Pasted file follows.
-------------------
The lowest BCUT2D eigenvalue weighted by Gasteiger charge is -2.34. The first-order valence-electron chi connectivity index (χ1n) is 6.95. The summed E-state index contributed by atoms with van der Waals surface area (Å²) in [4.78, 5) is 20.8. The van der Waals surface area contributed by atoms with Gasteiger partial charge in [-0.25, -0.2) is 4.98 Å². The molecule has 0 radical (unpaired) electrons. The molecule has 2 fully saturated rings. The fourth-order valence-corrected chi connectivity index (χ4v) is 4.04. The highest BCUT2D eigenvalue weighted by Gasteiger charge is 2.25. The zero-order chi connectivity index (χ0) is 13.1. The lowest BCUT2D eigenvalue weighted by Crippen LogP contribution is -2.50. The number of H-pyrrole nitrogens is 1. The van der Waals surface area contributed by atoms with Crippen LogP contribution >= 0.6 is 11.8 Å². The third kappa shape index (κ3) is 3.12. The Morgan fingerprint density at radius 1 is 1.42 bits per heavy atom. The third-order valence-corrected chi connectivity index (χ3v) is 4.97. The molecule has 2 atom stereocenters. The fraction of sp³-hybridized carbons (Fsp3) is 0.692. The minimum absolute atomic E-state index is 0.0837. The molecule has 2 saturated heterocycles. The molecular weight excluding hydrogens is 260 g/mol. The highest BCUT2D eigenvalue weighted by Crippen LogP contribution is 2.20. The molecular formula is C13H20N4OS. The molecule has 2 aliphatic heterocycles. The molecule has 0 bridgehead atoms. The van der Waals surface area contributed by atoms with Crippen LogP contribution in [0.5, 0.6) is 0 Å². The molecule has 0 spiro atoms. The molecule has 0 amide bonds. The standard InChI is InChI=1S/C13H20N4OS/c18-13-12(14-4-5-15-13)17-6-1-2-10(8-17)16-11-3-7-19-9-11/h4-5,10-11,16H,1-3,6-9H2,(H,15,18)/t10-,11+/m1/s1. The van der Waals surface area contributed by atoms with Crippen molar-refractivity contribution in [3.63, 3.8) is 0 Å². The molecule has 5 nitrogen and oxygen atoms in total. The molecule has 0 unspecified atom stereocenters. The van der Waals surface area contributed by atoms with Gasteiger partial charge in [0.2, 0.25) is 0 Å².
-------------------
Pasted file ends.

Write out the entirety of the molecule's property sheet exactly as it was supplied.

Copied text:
The lowest BCUT2D eigenvalue weighted by Gasteiger charge is -2.34. The first-order valence-electron chi connectivity index (χ1n) is 6.95. The summed E-state index contributed by atoms with van der Waals surface area (Å²) in [4.78, 5) is 20.8. The van der Waals surface area contributed by atoms with Gasteiger partial charge in [-0.25, -0.2) is 4.98 Å². The molecule has 0 radical (unpaired) electrons. The molecule has 2 fully saturated rings. The fourth-order valence-corrected chi connectivity index (χ4v) is 4.04. The highest BCUT2D eigenvalue weighted by Gasteiger charge is 2.25. The zero-order chi connectivity index (χ0) is 13.1. The lowest BCUT2D eigenvalue weighted by Crippen LogP contribution is -2.50. The number of H-pyrrole nitrogens is 1. The van der Waals surface area contributed by atoms with Crippen LogP contribution >= 0.6 is 11.8 Å². The third kappa shape index (κ3) is 3.12. The Morgan fingerprint density at radius 1 is 1.42 bits per heavy atom. The third-order valence-corrected chi connectivity index (χ3v) is 4.97. The molecule has 2 atom stereocenters. The fraction of sp³-hybridized carbons (Fsp3) is 0.692. The minimum absolute atomic E-state index is 0.0837. The molecule has 2 saturated heterocycles. The molecular weight excluding hydrogens is 260 g/mol. The highest BCUT2D eigenvalue weighted by Crippen LogP contribution is 2.20. The molecular formula is C13H20N4OS. The molecule has 2 aliphatic heterocycles. The molecule has 0 bridgehead atoms. The van der Waals surface area contributed by atoms with Crippen LogP contribution in [0.5, 0.6) is 0 Å². The molecule has 0 spiro atoms. The molecule has 0 amide bonds. The standard InChI is InChI=1S/C13H20N4OS/c18-13-12(14-4-5-15-13)17-6-1-2-10(8-17)16-11-3-7-19-9-11/h4-5,10-11,16H,1-3,6-9H2,(H,15,18)/t10-,11+/m1/s1. The van der Waals surface area contributed by atoms with Crippen molar-refractivity contribution in [3.63, 3.8) is 0 Å². The molecule has 5 nitrogen and oxygen atoms in total. The molecule has 0 unspecified atom stereocenters. The van der Waals surface area contributed by atoms with Gasteiger partial charge in [0.2, 0.25) is 0 Å².